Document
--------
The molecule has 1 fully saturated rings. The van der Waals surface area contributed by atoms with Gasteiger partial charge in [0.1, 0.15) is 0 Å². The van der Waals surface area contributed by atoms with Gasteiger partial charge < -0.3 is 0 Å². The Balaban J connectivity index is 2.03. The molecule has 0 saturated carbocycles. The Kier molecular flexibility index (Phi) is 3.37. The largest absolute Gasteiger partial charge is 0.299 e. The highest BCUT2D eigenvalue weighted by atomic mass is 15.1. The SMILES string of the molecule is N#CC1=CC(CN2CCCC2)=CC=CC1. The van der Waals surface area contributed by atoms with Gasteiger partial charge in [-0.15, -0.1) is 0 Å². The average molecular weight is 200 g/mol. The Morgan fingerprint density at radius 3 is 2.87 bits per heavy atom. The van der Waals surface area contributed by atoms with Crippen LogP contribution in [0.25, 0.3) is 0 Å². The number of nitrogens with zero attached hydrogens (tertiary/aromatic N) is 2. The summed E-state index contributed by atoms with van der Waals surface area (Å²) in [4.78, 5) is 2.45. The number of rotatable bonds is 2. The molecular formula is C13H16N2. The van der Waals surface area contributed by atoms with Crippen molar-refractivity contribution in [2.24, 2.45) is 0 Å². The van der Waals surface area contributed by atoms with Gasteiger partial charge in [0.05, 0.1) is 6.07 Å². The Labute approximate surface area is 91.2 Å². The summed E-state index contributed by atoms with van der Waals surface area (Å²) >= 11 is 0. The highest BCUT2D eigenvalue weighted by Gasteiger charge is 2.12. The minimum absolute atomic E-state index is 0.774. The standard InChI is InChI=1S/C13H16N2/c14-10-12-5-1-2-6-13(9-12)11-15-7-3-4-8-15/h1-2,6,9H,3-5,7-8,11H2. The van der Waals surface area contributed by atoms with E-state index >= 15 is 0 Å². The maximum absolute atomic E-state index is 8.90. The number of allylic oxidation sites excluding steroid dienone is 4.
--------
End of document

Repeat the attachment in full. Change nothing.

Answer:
The molecule has 1 fully saturated rings. The van der Waals surface area contributed by atoms with Gasteiger partial charge in [0.1, 0.15) is 0 Å². The van der Waals surface area contributed by atoms with Gasteiger partial charge < -0.3 is 0 Å². The Balaban J connectivity index is 2.03. The molecule has 0 saturated carbocycles. The Kier molecular flexibility index (Phi) is 3.37. The largest absolute Gasteiger partial charge is 0.299 e. The highest BCUT2D eigenvalue weighted by atomic mass is 15.1. The SMILES string of the molecule is N#CC1=CC(CN2CCCC2)=CC=CC1. The van der Waals surface area contributed by atoms with Gasteiger partial charge in [-0.15, -0.1) is 0 Å². The average molecular weight is 200 g/mol. The Morgan fingerprint density at radius 3 is 2.87 bits per heavy atom. The van der Waals surface area contributed by atoms with Crippen LogP contribution in [0.25, 0.3) is 0 Å². The number of nitrogens with zero attached hydrogens (tertiary/aromatic N) is 2. The summed E-state index contributed by atoms with van der Waals surface area (Å²) in [4.78, 5) is 2.45. The number of rotatable bonds is 2. The molecular formula is C13H16N2. The van der Waals surface area contributed by atoms with Crippen molar-refractivity contribution in [2.24, 2.45) is 0 Å². The van der Waals surface area contributed by atoms with Gasteiger partial charge in [0.05, 0.1) is 6.07 Å². The Labute approximate surface area is 91.2 Å². The summed E-state index contributed by atoms with van der Waals surface area (Å²) >= 11 is 0. The highest BCUT2D eigenvalue weighted by Gasteiger charge is 2.12. The minimum absolute atomic E-state index is 0.774. The standard InChI is InChI=1S/C13H16N2/c14-10-12-5-1-2-6-13(9-12)11-15-7-3-4-8-15/h1-2,6,9H,3-5,7-8,11H2. The van der Waals surface area contributed by atoms with E-state index >= 15 is 0 Å². The maximum absolute atomic E-state index is 8.90. The number of allylic oxidation sites excluding steroid dienone is 4.